Pierre Gentine is one of the most thoughtful and intellectually stimulating scientists to start a career in the Earth sciences. His training in applied mathematics and physics allows him to bring new perspectives to challenging theoretical and practical problems at the interface between hydrology, meteorology, and ecology that define the dynamics of the global hydrological cycle. It is remarkable that in a very short time he has been able to conjure up new insights on long-standing problems, such as the nature of vegetation adaptation that leads to the empirical observations that support the Budyko curve, and has also developed a formal theoretical framework for convection, linking cloud dynamics, evaporation, and other surface and boundary layer processes. Together these lines of inquiry, blending physics and appropriate statistical methods, address major sources of uncertainty in the future of Earth’s climate. Though young, he is a leader and a role model in this area, demonstrating the best of the scientific method: Take a complex problem, understand the key aspects of the observational evidence in a theoretical framework, and then develop an appropriate, simple, and elegant theoretical representation of the processes that provides insight into the phenomenon at a fundamental level. He is very worthy of recognition through the Global Environmental Change Award, the first of many that I am sure he will garner.—Upmanu Lall, Columbia University, New York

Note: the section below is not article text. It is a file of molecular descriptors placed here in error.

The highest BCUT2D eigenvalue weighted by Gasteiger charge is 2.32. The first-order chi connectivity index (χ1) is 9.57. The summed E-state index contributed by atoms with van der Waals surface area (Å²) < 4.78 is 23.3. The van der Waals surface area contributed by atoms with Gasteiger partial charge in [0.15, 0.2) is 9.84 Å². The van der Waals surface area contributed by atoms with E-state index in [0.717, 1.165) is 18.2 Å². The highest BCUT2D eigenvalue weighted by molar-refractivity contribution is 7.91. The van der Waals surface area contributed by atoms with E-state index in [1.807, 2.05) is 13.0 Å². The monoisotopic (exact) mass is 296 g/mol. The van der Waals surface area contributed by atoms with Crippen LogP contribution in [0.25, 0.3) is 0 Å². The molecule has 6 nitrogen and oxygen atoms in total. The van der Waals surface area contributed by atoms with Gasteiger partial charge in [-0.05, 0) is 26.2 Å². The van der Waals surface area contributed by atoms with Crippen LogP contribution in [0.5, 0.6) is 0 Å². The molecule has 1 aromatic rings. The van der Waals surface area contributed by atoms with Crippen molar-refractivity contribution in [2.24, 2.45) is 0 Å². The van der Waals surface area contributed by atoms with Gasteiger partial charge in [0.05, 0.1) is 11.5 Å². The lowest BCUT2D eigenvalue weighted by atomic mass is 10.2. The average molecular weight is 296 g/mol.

Thank you for the kind word. I am truly humbled and honored to receive such an award.
I started my academic career as a hydrologist. I had the luck and fortune to be exposed to other fields during my academic journey.
During my Ph.D., I was hosted by the Laboratoire de Météorologie Dynamique. They introduced me to the magic and complexity of moist convection and clouds. It opened a Pandora’s box and an excitement that have never stopped since then. In parallel, I was puzzled by the role of vegetation in regulating the continental water cycle and decided to try and understand how vegetation was functioning.
While learning (and trying to publish some papers!), I was lucky to meet some giants who would be willing to listen to young people: Dara, Manu, Alan Betts, and Joe Berry. I will always remember Alan taking the time to have lunch with me 1 year out of grad school after I had mentioned I had an idea for a new convective parameterization. The stories of Joe from the molecular scale to superparameterization in the Amazon evenings were simply an enchantment.
An award is never a single-person effort, and I sincerely thank all the fantastic people with whom I have collaborated: Adam, Fabio, Kirsten, Ben, Bert, Sonia, Guido, Maria…and my wonderful postdocs and students.
I would like to thank my wife and three children for their constant support. Their smiles always place things in perspective. Looking at my children motivates me to try and understand what our future climate will look like.
Finally, I would like to dedicate this to the memory of my dad, who died during the 2013 AGU Fall Meeting. He was a doctor, a scientist, and a cheerful, honest, and humble individual. I hope I transmit some of his values to my group and colleagues.—Pierre Gentine, Columbia University, New York